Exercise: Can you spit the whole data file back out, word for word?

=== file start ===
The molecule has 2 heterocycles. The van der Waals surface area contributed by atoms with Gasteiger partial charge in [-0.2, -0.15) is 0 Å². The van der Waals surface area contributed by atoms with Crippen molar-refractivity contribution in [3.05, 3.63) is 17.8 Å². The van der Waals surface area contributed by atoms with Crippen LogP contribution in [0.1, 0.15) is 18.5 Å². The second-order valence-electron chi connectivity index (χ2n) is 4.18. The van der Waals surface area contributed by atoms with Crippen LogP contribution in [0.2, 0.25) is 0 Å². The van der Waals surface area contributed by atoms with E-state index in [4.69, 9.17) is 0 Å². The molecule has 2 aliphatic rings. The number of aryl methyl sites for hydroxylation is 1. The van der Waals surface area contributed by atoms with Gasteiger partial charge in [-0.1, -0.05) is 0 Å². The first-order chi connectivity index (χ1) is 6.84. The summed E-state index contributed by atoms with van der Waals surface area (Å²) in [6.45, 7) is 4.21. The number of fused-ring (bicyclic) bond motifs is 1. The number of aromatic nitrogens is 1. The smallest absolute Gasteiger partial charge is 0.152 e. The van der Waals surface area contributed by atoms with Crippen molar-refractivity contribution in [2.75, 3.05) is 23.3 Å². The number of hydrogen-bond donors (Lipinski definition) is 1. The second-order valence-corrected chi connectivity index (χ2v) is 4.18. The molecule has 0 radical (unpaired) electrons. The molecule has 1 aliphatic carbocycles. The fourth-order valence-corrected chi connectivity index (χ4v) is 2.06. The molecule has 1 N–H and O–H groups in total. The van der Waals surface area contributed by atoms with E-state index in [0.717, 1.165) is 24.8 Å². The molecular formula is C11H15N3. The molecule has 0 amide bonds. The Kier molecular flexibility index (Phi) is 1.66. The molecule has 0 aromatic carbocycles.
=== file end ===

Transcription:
The molecule has 2 heterocycles. The van der Waals surface area contributed by atoms with Gasteiger partial charge in [-0.2, -0.15) is 0 Å². The van der Waals surface area contributed by atoms with Crippen molar-refractivity contribution in [3.05, 3.63) is 17.8 Å². The van der Waals surface area contributed by atoms with Crippen LogP contribution in [0.1, 0.15) is 18.5 Å². The second-order valence-electron chi connectivity index (χ2n) is 4.18. The van der Waals surface area contributed by atoms with Crippen LogP contribution in [0.2, 0.25) is 0 Å². The van der Waals surface area contributed by atoms with E-state index in [4.69, 9.17) is 0 Å². The molecule has 2 aliphatic rings. The number of aryl methyl sites for hydroxylation is 1. The van der Waals surface area contributed by atoms with Gasteiger partial charge in [-0.1, -0.05) is 0 Å². The first-order chi connectivity index (χ1) is 6.84. The summed E-state index contributed by atoms with van der Waals surface area (Å²) in [6.45, 7) is 4.21. The number of fused-ring (bicyclic) bond motifs is 1. The number of aromatic nitrogens is 1. The smallest absolute Gasteiger partial charge is 0.152 e. The van der Waals surface area contributed by atoms with Crippen molar-refractivity contribution in [2.75, 3.05) is 23.3 Å². The number of hydrogen-bond donors (Lipinski definition) is 1. The second-order valence-corrected chi connectivity index (χ2v) is 4.18. The molecule has 0 radical (unpaired) electrons. The molecule has 1 aliphatic carbocycles. The fourth-order valence-corrected chi connectivity index (χ4v) is 2.06. The molecule has 1 N–H and O–H groups in total. The van der Waals surface area contributed by atoms with E-state index in [0.717, 1.165) is 24.8 Å². The molecular formula is C11H15N3. The molecule has 0 amide bonds. The Kier molecular flexibility index (Phi) is 1.66. The molecule has 0 aromatic carbocycles.